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Targeting the catecholamine-cytokine axis to prevent SARS-CoV-2 cytokine storm syndrome
Maximilian F Konig.
Mike Powell.
Verena Staedtke.
Ren-Yuan Bai.
David L Thomas.
Nicole Fischer.
Sakibul Huq.
Adham M Khalafallah.
Allison Koenecke.
Nickolas Papadopoulos.
Kenneth W Kinzler.
Bert Vogelstein.
Joshua T Vogelstein.
Susan Athey.
Shibin Zhou.
Chetan Bettegowda.
Acceso Abierto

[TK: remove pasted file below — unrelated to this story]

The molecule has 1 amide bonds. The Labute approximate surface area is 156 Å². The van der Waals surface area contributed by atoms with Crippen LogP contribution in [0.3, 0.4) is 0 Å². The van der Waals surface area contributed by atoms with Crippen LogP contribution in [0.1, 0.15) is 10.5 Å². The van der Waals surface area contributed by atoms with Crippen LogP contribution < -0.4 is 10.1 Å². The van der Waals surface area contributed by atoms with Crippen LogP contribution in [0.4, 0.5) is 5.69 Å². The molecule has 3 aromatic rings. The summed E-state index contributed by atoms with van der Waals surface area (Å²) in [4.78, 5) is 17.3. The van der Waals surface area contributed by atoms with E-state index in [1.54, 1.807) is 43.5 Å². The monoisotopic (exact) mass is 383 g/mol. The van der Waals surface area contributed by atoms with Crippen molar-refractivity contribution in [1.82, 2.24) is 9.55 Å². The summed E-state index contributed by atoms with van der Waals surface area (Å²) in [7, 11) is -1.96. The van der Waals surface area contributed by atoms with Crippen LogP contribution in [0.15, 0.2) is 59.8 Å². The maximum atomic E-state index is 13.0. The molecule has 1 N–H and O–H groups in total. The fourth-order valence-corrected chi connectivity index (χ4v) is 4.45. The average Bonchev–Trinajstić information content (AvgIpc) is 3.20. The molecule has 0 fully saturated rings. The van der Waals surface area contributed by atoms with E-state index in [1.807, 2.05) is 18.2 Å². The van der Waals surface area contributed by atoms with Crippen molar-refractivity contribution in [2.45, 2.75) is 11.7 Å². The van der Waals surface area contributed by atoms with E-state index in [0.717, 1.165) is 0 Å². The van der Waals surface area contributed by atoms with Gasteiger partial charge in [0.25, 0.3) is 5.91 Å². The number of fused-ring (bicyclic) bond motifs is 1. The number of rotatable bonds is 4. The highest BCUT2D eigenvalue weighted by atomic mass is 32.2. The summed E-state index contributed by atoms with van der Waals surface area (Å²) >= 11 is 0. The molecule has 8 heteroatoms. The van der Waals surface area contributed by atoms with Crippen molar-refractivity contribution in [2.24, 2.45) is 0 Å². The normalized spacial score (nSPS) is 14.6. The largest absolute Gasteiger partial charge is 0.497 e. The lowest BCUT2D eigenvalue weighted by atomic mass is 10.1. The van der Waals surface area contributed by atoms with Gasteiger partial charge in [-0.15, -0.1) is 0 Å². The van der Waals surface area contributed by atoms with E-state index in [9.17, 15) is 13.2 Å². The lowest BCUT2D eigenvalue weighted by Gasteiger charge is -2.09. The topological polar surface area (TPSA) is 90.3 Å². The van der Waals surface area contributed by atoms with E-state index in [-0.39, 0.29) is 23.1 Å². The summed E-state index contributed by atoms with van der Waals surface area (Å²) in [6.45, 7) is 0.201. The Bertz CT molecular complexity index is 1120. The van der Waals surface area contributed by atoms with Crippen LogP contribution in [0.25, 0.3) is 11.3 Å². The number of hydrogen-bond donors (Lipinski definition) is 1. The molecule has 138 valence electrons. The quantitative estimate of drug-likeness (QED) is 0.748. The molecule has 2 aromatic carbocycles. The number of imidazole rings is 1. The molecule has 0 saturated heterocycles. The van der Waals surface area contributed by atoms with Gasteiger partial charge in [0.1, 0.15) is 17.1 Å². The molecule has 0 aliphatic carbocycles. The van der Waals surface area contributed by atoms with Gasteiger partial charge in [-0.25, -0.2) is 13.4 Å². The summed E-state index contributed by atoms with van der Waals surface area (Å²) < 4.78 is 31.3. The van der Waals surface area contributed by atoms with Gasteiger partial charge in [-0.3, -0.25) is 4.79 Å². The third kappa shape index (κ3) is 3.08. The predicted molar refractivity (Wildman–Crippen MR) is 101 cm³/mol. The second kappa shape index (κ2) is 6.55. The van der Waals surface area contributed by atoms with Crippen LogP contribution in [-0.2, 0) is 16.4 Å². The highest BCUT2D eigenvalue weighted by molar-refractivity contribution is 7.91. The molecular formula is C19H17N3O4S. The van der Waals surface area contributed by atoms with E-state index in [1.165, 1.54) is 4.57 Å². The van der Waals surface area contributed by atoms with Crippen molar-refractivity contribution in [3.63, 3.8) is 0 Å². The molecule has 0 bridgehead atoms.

The mortality of Coronavirus disease 2019 (COVID-19) appears to be driven by acute respiratory distress syndrome (ARDS) and a dysregulated immune response to SARS-CoV-2. Emerging evidence suggests that a subset of COVID-19 is characterized by the development of a cytokine storm syndrome (CSS), and interleukin (IL)-6 levels are predictors of COVID-19 severity and in-hospital mortality. Targeting hyper-inflammation in COVID-19 may be critical for reducing mortality. Catecholamines enhance inflammatory injury by augmenting the production of IL-6 and other cytokines through a self-amplifying feed-forward loop in immune cells that requires alpha-1 adrenergic receptor (1-AR) signaling. Prophylactic inhibition of catecholamine synthesis with the 1-AR antagonist prazosin reduced catecholamines and cytokine responses in mice, and resulted in markedly increased survival following various hyper-inflammatory stimuli. These findings offer a rationale for studying 1-AR antagonists in the prophylaxis of patients with COVID-19-CSS and ARDS. As high infection rates threaten to overwhelm hospital capacity during this pandemic, preventative approaches that ameliorate COVID-19 severity and reduce excessive mortality are desperately needed. We hypothesize that treatment with prazosin of individuals who test positive for SARS-CoV-2 could reduce catecholamine surges, secondary cytokine dysregulation, and mortality. To investigate a potential role for 1-AR antagonists in preventing poor outcomes in ARDS, we conducted a retrospective analysis of hospitalized patients diagnosed with ARDS. Using data from the Truven Health MarketScan Research Database (2010-2017), we identified 12,673 men (age 45-64) with ARDS, of whom 1,189 patients (9.4%) were prescribed 1-AR antagonists in the previous year. Applying logistic regression models, we found that patients with prior use of 1-AR antagonists had lower odds of the composite of need for invasive mechanical ventilation and mortality compared to non-users (AOR 0.80, 95% CI 0.69-0.94, p=0.008). Mirroring findings from pre-clinical models, these data support a clinical rationale to study 1-AR antagonists in the prophylaxis of ARDS and states of local and systemic immune dysregulation. Prospective, randomized clinical trials of alpha-1 receptor antagonists (e.g. prazosin) administered prior to the onset of severe symptoms are needed to assess their efficacy in preventing CSS and reducing mortality in COVID-19.
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